It’s not about attaining balance, it’s about balancing.
I’m still reading through Patricia Ryan Madson’s improv wisdom (for the second time) a chapter a week.
Last week I told myself that I needed TWO weeks to let the “pay attention” chapter settle in … but in reality, I needed another week of courage gathering before I read the next chapter, “face the facts – the seventh maxim.” Or, perhaps, the time just wasn’t right. If I had read her words a week earlier I might not have understood them as well.
Actually, “understood” is too soft a term.
If I had read that chapter a week earlier then the words may not have grabbed me by the lapels, thrown me on the floor, gotten nose to nose with me and said, “How’s THAT for an ‘Ah-Ha’ moment, Babe?”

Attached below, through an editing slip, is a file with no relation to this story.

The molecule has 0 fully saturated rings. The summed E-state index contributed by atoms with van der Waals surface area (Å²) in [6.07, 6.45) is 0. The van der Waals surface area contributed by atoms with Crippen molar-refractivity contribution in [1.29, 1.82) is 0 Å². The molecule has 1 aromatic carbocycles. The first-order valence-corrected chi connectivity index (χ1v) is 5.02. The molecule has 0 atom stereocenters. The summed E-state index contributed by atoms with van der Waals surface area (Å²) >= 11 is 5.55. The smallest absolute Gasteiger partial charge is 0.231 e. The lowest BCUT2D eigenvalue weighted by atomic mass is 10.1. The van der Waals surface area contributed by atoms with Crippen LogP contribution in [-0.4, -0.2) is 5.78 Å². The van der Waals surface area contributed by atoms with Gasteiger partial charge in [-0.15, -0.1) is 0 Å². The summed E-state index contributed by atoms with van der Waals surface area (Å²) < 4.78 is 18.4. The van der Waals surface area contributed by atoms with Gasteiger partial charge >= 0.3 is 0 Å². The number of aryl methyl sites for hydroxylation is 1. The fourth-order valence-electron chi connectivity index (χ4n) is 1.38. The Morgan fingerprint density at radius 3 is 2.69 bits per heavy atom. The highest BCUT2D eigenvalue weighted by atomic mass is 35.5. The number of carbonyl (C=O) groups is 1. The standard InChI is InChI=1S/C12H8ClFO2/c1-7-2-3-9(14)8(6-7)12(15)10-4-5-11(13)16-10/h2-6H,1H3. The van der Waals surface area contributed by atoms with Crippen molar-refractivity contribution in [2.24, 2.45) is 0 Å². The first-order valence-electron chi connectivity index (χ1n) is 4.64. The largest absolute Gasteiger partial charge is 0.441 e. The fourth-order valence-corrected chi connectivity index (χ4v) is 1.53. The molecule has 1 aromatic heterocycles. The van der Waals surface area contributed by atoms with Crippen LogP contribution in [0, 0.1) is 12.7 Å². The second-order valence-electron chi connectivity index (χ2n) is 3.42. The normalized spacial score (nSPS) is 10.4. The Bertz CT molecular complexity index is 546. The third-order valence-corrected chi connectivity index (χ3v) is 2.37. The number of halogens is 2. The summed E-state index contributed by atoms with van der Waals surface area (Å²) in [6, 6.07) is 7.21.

“…Even if we succeed in finding solid ground for a while, we can depend on the fact that it will eventually change; rocky terrain is unavoidable and may even be the path to something wonderful. ‘We can count on chaos,’ I tell my students. American Zen writer Alan Watts, clearly an improviser in spirit, named one of his books The Wisdom of Insecurity. He knew that life is all about balancing, not about being balanced…” –improv wisdom, Patricia Ryan Madson
Ah ha! I had been thinking that I needed to attain balance, but it’s more about going with the flow, being able to adjust, surfing the waves that inevitably come our way, “embracing the wobble,” as Patricia calls it.
There is no shame in losing your balance, the shame (or pain) lies in refusing to acknowledge the wave.
Face the Facts:
- Don’t fight reality.
- Accept other people as they are.
- Work with what you have been given.
- What are the facts? You are probably not noticing all of them.
- Embrace the wobble.
- Insecurity is normal. Count on it.